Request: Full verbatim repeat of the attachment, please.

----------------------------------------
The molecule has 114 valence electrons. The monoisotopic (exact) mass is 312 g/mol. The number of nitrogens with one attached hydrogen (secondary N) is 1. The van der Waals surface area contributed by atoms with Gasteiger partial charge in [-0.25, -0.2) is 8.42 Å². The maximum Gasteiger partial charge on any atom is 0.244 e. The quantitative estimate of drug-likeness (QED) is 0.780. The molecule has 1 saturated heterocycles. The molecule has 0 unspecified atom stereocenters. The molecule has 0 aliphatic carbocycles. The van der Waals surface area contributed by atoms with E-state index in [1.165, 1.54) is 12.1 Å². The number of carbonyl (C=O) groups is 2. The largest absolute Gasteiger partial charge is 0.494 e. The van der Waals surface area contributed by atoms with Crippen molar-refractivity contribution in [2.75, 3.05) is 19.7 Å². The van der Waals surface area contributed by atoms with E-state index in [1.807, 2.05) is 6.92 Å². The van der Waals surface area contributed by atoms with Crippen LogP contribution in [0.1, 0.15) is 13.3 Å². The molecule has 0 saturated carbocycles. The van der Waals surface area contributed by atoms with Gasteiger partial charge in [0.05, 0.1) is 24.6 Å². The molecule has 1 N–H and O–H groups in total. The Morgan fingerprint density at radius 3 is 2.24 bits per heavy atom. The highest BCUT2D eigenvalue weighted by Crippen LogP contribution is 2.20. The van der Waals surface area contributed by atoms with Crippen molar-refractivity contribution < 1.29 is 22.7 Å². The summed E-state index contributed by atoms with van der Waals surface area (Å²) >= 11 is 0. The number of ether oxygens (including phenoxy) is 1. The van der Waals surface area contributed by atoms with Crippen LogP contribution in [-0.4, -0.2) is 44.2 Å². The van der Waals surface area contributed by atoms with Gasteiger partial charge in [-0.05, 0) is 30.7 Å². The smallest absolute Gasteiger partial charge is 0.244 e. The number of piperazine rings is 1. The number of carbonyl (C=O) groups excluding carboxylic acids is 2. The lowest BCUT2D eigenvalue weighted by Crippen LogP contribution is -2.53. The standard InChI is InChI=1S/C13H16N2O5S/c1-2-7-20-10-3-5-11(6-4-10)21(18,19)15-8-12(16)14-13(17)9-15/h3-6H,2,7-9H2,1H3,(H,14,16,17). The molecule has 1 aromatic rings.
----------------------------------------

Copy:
The molecule has 114 valence electrons. The monoisotopic (exact) mass is 312 g/mol. The number of nitrogens with one attached hydrogen (secondary N) is 1. The van der Waals surface area contributed by atoms with Gasteiger partial charge in [-0.25, -0.2) is 8.42 Å². The maximum Gasteiger partial charge on any atom is 0.244 e. The quantitative estimate of drug-likeness (QED) is 0.780. The molecule has 1 saturated heterocycles. The molecule has 0 unspecified atom stereocenters. The molecule has 0 aliphatic carbocycles. The van der Waals surface area contributed by atoms with E-state index in [1.165, 1.54) is 12.1 Å². The number of carbonyl (C=O) groups is 2. The largest absolute Gasteiger partial charge is 0.494 e. The van der Waals surface area contributed by atoms with Crippen molar-refractivity contribution in [2.75, 3.05) is 19.7 Å². The van der Waals surface area contributed by atoms with E-state index in [1.807, 2.05) is 6.92 Å². The van der Waals surface area contributed by atoms with Crippen LogP contribution in [0.1, 0.15) is 13.3 Å². The molecule has 0 saturated carbocycles. The van der Waals surface area contributed by atoms with Gasteiger partial charge in [0.05, 0.1) is 24.6 Å². The molecule has 1 N–H and O–H groups in total. The Morgan fingerprint density at radius 3 is 2.24 bits per heavy atom. The highest BCUT2D eigenvalue weighted by Crippen LogP contribution is 2.20. The van der Waals surface area contributed by atoms with Crippen molar-refractivity contribution < 1.29 is 22.7 Å². The summed E-state index contributed by atoms with van der Waals surface area (Å²) >= 11 is 0. The number of ether oxygens (including phenoxy) is 1. The van der Waals surface area contributed by atoms with Crippen LogP contribution in [-0.4, -0.2) is 44.2 Å². The van der Waals surface area contributed by atoms with Gasteiger partial charge in [-0.05, 0) is 30.7 Å². The smallest absolute Gasteiger partial charge is 0.244 e. The number of piperazine rings is 1. The number of carbonyl (C=O) groups excluding carboxylic acids is 2. The lowest BCUT2D eigenvalue weighted by Crippen LogP contribution is -2.53. The standard InChI is InChI=1S/C13H16N2O5S/c1-2-7-20-10-3-5-11(6-4-10)21(18,19)15-8-12(16)14-13(17)9-15/h3-6H,2,7-9H2,1H3,(H,14,16,17). The molecule has 1 aromatic rings.